20-year study confirms safety of vaccines
Vaccines have been shown to be “remarkably safe” over a 20-year period, reveals a US study.
Several safety issues have been identified via existing postmarketing surveillance programmes and are of limited clinical significance, according to the authors.
Initial and subsequent labels of all vaccines approved by the Food and Drug Administration (FDA) between 1 January 1996 and 31 December 2015 were included in this retrospective cohort study. The authors performed a descriptive analysis of the prevalence and characteristics of postapproval, safety-related label changes, and described the distribution of data sources triggering these modifications.
Fifty-seven FDA-approved vaccines were analysed, of which 53 (93 percent) had initial approval supported by randomized controlled trials, with a median cohort size of 4,161 participants (interquartile range, 2,204–8,634). Fifty-eight postapproval, safety-related label modifications were associated with 25 vaccines (49 warnings and precautions, eight contraindications, and one safety-related withdrawal).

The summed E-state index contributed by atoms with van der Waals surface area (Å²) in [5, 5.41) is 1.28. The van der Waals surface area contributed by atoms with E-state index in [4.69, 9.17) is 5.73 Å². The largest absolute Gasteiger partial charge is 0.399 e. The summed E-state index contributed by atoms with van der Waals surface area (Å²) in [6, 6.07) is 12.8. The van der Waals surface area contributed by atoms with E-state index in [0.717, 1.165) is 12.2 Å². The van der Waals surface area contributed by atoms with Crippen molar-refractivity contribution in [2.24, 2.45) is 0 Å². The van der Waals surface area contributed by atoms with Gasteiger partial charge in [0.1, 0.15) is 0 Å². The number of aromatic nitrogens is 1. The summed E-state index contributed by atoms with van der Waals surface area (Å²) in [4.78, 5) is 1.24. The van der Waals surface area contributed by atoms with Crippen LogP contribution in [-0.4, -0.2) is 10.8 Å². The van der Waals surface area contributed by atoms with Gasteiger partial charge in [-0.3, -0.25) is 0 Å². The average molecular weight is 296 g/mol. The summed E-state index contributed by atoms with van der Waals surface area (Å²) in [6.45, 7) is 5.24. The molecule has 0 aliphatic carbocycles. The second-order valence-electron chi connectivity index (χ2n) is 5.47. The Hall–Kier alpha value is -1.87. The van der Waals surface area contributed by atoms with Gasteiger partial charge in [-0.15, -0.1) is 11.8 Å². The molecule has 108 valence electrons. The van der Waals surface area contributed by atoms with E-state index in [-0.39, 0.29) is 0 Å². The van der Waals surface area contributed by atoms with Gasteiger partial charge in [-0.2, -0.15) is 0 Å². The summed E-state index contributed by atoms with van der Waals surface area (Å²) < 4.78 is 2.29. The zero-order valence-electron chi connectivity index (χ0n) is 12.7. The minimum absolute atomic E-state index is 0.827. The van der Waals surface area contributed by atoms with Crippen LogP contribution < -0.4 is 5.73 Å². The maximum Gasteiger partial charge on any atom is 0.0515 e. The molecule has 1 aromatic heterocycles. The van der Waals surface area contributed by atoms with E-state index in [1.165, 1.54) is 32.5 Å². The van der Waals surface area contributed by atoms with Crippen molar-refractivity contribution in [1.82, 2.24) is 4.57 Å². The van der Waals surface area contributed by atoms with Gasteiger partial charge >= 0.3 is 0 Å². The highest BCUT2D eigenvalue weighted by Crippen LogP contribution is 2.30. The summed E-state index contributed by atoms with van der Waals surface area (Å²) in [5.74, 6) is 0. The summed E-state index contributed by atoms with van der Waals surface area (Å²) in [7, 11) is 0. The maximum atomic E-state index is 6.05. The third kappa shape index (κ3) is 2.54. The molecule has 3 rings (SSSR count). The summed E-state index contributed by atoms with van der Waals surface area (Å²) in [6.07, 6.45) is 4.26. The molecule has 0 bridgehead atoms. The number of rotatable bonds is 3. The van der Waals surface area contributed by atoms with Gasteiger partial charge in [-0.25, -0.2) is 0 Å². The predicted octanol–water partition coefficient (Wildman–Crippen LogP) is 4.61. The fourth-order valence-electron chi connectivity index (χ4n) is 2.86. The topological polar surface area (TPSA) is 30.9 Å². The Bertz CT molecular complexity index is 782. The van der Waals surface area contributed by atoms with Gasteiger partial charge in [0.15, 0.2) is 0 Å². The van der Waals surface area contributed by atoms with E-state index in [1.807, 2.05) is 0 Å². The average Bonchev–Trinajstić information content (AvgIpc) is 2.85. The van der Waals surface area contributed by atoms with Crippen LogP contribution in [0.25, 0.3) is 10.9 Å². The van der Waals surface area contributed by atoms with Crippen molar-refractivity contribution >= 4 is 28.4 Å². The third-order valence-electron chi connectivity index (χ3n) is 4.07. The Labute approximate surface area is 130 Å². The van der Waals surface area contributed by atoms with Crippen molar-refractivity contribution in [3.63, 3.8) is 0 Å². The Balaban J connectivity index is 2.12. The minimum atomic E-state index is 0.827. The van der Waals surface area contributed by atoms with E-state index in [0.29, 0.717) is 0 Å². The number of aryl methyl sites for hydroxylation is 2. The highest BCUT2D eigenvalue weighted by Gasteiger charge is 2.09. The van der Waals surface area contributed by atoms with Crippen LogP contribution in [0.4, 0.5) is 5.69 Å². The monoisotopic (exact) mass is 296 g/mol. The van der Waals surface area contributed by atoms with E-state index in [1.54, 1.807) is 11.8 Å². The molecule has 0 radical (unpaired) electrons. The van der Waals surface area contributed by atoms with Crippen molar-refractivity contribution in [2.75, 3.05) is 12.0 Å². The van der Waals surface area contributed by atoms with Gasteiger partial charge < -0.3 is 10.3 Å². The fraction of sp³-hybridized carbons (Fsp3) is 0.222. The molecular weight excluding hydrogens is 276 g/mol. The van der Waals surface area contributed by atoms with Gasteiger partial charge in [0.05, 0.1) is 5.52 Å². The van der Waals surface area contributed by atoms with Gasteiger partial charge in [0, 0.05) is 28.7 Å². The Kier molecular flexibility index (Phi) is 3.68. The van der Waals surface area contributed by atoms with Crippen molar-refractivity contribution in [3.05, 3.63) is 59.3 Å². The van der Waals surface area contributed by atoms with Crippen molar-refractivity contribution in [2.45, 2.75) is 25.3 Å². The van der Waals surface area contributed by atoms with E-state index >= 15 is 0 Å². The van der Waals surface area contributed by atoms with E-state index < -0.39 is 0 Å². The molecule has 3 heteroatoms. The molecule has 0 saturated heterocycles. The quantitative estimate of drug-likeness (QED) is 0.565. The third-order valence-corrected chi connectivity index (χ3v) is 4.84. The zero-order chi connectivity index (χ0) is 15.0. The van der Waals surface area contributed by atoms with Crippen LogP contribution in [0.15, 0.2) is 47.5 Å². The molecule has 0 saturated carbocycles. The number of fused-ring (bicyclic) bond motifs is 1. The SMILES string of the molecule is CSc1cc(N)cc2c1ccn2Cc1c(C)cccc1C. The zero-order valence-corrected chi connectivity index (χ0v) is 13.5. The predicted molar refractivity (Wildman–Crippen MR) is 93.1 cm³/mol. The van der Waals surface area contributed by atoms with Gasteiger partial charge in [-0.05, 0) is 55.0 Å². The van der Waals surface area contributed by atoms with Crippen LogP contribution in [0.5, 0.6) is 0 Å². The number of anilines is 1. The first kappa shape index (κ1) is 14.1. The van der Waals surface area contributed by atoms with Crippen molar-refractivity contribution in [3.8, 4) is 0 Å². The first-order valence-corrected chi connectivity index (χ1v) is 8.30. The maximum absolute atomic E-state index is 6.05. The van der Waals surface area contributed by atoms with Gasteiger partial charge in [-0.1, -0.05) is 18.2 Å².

The initial approval trial characteristics were similar in vaccines with and without postmarketing, safety-related label modifications. Expansion of populations restrictions (n=21, 36 percent) was the most common safety issue prompting label modifications, followed by allergies (n=13, 22 percent). Moreover, postmarketing surveillance (n=28 of 58, 48 percent) was the most common source of safety data.
“These findings confirm the robustness of the vaccine approval system and postmarketing surveillance,” the authors said.
With regard to the limitations of this study, all safety data received and processed by the FDA were not necessarily represented by the data sources of the initial signal triggering safety-related label changes, according to the authors.